Henry Siddons (1774 - 1815)   ~  Incidents and Events in a Professional Life

The Answer of Garrick to a French Comedian cited and expanded by Siddons.

Garrick thus answered a French comedian who asked his opinion of the manner in which he had performed a character in a certain play: "You have acted the part of a drunkard with much fidelity, which is extremely difficult to be effected in such little parts; but permit me to make one slight critique your left leg was too sober."

Upon various occasions I should be tempted to make the same remark to a number of players.

"According to my weak judgment, you have done ample justice to such or such a situation (for I can rarely hazard the lout ensemble of a character); you have perfectly imitated the intoxication of the passion you had to imitate; but your foot, your hand, your eye, your neck, your mouth (or any other part I chanced to find defective) was too tame!'

Do not you think, like me, that a similar extent of Garrick's criticism would be in effect well founded?

Since the physical intoxication attacks the whole nervous system, from the top of the head to the bottom of the feet, the same thing should, I think, take place in the moral intoxication of the affections: for the man has but one soul, which modifies the whole body. Thus, when a simple affection directs all the forces of the soul towards one single point, and the ideas and sentiments are in perfect unison, then the whole body ought to partake of the expression and every member to cooperate with it.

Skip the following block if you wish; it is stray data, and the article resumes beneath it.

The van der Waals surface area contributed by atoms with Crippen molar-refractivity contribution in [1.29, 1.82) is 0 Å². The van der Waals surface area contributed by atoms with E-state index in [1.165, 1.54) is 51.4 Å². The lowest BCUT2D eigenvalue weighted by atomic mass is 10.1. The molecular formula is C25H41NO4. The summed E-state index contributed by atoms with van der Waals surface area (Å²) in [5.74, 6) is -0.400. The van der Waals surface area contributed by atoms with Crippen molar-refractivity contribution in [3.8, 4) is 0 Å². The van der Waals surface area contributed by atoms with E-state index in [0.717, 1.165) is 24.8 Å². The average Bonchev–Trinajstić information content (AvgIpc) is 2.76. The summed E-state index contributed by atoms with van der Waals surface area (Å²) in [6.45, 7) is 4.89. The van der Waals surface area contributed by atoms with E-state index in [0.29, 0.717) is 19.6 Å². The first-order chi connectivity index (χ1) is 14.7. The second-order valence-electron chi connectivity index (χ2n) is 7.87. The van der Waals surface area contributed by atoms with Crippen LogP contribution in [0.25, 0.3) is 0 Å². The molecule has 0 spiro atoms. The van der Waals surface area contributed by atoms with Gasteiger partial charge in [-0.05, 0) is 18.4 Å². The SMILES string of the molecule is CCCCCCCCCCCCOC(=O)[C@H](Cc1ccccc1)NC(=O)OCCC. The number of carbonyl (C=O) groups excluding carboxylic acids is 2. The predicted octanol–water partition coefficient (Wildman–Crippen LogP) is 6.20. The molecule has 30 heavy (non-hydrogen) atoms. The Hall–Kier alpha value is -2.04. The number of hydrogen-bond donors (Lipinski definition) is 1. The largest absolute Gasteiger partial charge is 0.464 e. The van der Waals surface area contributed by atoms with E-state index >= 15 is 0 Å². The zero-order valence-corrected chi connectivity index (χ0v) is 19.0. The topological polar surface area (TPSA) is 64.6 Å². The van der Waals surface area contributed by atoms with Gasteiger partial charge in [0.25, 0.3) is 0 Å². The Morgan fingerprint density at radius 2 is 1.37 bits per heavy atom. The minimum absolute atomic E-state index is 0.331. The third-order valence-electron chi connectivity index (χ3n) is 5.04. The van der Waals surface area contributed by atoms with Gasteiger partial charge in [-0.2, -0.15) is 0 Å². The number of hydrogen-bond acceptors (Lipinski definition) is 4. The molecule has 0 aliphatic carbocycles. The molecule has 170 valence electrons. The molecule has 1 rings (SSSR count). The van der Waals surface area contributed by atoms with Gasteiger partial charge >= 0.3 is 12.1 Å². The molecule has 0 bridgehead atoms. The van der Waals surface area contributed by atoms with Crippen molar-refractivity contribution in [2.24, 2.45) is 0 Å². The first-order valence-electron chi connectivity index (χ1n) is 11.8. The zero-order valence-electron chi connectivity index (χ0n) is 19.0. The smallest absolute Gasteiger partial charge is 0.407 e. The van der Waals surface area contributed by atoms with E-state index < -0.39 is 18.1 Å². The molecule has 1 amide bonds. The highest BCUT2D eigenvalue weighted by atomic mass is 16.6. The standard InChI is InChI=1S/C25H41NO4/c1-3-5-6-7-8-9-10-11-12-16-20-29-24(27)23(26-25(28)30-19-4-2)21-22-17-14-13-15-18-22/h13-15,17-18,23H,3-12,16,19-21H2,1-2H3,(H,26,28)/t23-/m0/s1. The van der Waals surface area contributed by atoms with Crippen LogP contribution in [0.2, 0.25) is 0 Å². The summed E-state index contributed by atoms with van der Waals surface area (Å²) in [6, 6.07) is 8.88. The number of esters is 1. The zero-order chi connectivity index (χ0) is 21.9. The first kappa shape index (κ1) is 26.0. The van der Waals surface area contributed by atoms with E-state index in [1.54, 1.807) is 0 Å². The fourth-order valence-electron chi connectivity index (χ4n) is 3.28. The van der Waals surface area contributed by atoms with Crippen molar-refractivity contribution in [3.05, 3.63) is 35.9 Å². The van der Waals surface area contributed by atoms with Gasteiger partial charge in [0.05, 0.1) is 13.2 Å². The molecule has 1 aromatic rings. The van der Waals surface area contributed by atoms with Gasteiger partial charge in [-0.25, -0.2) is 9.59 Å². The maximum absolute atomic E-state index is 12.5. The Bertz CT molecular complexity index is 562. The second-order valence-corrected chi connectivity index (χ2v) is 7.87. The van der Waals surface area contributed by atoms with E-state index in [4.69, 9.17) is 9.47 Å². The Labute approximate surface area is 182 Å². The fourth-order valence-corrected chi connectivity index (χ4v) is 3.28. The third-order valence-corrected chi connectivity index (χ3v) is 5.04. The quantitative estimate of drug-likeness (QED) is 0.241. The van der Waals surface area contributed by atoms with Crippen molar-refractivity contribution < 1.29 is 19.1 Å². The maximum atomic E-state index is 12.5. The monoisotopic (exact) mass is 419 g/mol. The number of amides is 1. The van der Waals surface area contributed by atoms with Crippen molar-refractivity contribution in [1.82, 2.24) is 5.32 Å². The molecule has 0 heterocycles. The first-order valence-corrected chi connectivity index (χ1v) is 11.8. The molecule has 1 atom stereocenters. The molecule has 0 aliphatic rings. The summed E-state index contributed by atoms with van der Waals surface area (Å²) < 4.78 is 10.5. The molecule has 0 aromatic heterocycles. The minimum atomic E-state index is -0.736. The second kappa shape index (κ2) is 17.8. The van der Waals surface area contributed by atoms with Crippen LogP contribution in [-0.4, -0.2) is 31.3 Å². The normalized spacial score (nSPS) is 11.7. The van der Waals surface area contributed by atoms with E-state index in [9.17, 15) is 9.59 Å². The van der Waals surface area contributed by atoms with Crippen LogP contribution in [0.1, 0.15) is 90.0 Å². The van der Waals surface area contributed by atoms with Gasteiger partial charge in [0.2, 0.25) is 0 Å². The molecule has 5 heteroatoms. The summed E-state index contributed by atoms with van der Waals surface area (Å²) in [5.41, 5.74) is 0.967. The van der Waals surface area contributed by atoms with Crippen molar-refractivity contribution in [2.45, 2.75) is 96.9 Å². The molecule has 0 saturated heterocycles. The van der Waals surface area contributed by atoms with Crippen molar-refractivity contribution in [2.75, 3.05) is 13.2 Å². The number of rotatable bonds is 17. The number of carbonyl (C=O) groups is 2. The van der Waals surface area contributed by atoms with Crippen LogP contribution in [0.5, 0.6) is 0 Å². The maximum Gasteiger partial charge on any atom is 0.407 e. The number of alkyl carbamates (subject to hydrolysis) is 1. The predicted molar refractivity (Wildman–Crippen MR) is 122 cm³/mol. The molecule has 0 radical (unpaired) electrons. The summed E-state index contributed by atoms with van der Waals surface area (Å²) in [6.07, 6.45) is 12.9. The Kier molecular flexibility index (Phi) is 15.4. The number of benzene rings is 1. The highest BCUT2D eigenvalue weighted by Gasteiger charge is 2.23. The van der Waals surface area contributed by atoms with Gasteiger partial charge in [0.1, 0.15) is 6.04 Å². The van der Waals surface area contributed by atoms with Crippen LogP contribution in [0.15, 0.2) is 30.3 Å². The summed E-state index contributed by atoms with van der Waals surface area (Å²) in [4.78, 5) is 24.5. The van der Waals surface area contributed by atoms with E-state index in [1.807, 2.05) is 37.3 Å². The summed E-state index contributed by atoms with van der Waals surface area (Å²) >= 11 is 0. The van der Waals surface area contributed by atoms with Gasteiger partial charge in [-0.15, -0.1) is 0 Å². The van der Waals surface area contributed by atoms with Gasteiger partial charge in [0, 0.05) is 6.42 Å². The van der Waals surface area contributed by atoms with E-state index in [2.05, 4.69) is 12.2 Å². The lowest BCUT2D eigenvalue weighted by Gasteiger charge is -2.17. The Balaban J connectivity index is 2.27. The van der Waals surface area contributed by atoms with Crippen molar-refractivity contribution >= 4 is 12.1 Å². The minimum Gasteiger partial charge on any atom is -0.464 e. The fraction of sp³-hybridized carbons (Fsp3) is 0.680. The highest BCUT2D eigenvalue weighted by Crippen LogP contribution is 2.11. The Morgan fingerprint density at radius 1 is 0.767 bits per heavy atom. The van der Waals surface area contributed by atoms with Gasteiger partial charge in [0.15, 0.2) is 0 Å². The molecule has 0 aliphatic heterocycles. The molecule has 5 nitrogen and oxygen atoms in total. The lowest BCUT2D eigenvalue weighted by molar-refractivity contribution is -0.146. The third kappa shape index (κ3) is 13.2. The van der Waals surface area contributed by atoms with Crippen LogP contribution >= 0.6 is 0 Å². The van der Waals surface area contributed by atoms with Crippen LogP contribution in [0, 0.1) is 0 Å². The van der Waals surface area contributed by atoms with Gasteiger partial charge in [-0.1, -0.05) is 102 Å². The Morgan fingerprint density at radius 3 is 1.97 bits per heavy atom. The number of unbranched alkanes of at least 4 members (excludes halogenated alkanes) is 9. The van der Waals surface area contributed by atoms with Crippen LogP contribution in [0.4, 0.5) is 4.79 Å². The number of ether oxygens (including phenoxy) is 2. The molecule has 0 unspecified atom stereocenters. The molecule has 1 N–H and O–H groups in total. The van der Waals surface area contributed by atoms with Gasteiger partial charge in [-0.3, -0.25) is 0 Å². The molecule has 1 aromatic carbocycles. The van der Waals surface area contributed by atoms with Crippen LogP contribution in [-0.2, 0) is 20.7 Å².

It is necessary then, that the actor, while studying his character, should not content himself in general reflections upon each passion, but give himself much trouble to learn what part of his body may contribute to its effect: if any of his powers are defective, he ought to correct them either by his own observation or by the judgment of his friends who, if his self love does not repulse each salutary counsel, will generally be both able and willing to instruct him.

It is not only requisite that the most, perfect harmony should exist between all the members of the body and every trait of the countenance to give the expression of the sentiment, but it is also necessary that this harmony should be proportioned to the degree of force and vivacity which the sentiment requires. If desire manifests itself too much by the play of the arms, and too little by that of the feet; if fear does not sufficiently open the eyes and the mouth while the body staggers, and the lifted arms remain immovable; if anger does not impress the deep frown on the forehead, or leaves the lip tranquil while the foot stamps with rage, the whole illusion is put to sudden flight, and the actor still lingers after the character has vanished out of sight.

From Illustrations of Gesture and Action.  Practical Illustrations & Rhetorical Gesture and Action; Adapted to the English Drama from a Work on the subject by M. Engel, member of the Royal Academy of Berlin, by Henry Siddons.  Second edition London, 1822